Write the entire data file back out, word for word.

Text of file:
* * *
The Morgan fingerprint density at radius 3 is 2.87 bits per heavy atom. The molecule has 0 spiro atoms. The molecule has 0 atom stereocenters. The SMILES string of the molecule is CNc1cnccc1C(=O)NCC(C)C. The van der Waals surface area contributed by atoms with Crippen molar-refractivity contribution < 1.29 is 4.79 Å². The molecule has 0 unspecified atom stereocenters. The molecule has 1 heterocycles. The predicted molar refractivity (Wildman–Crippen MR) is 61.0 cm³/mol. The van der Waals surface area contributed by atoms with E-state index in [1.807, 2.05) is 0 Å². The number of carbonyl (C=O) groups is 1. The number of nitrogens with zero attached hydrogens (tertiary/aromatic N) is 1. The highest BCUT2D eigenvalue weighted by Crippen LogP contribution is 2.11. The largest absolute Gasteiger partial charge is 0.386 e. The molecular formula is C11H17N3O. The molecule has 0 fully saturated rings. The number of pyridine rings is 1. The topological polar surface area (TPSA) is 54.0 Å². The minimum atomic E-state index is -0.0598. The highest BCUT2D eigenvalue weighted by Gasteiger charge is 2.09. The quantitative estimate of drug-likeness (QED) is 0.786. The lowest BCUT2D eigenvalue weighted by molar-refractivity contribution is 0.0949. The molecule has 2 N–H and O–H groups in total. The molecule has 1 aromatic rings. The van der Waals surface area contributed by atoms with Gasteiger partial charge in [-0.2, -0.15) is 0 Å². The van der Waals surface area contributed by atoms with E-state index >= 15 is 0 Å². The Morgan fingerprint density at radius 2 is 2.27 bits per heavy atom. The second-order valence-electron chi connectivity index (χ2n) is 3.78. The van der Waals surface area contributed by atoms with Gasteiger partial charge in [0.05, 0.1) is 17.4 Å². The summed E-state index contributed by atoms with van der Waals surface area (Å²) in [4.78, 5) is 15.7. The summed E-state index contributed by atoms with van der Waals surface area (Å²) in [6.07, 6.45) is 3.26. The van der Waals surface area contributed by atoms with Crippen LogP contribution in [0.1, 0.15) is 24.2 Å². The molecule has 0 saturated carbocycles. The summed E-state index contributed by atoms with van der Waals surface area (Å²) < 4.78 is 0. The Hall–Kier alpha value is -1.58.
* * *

The Morgan fingerprint density at radius 3 is 2.87 bits per heavy atom. The molecule has 0 spiro atoms. The molecule has 0 atom stereocenters. The SMILES string of the molecule is CNc1cnccc1C(=O)NCC(C)C. The van der Waals surface area contributed by atoms with Crippen molar-refractivity contribution < 1.29 is 4.79 Å². The molecule has 0 unspecified atom stereocenters. The molecule has 1 heterocycles. The predicted molar refractivity (Wildman–Crippen MR) is 61.0 cm³/mol. The van der Waals surface area contributed by atoms with E-state index in [1.807, 2.05) is 0 Å². The number of carbonyl (C=O) groups is 1. The number of nitrogens with zero attached hydrogens (tertiary/aromatic N) is 1. The highest BCUT2D eigenvalue weighted by Crippen LogP contribution is 2.11. The largest absolute Gasteiger partial charge is 0.386 e. The molecular formula is C11H17N3O. The molecule has 0 fully saturated rings. The number of pyridine rings is 1. The topological polar surface area (TPSA) is 54.0 Å². The minimum atomic E-state index is -0.0598. The highest BCUT2D eigenvalue weighted by Gasteiger charge is 2.09. The quantitative estimate of drug-likeness (QED) is 0.786. The lowest BCUT2D eigenvalue weighted by molar-refractivity contribution is 0.0949. The molecule has 2 N–H and O–H groups in total. The molecule has 1 aromatic rings. The van der Waals surface area contributed by atoms with Gasteiger partial charge in [-0.2, -0.15) is 0 Å². The van der Waals surface area contributed by atoms with E-state index >= 15 is 0 Å². The Morgan fingerprint density at radius 2 is 2.27 bits per heavy atom. The second-order valence-electron chi connectivity index (χ2n) is 3.78. The van der Waals surface area contributed by atoms with Gasteiger partial charge in [0.05, 0.1) is 17.4 Å². The summed E-state index contributed by atoms with van der Waals surface area (Å²) in [4.78, 5) is 15.7. The summed E-state index contributed by atoms with van der Waals surface area (Å²) in [6.07, 6.45) is 3.26. The van der Waals surface area contributed by atoms with Crippen LogP contribution in [0.1, 0.15) is 24.2 Å². The molecule has 0 saturated carbocycles. The summed E-state index contributed by atoms with van der Waals surface area (Å²) < 4.78 is 0. The Hall–Kier alpha value is -1.58.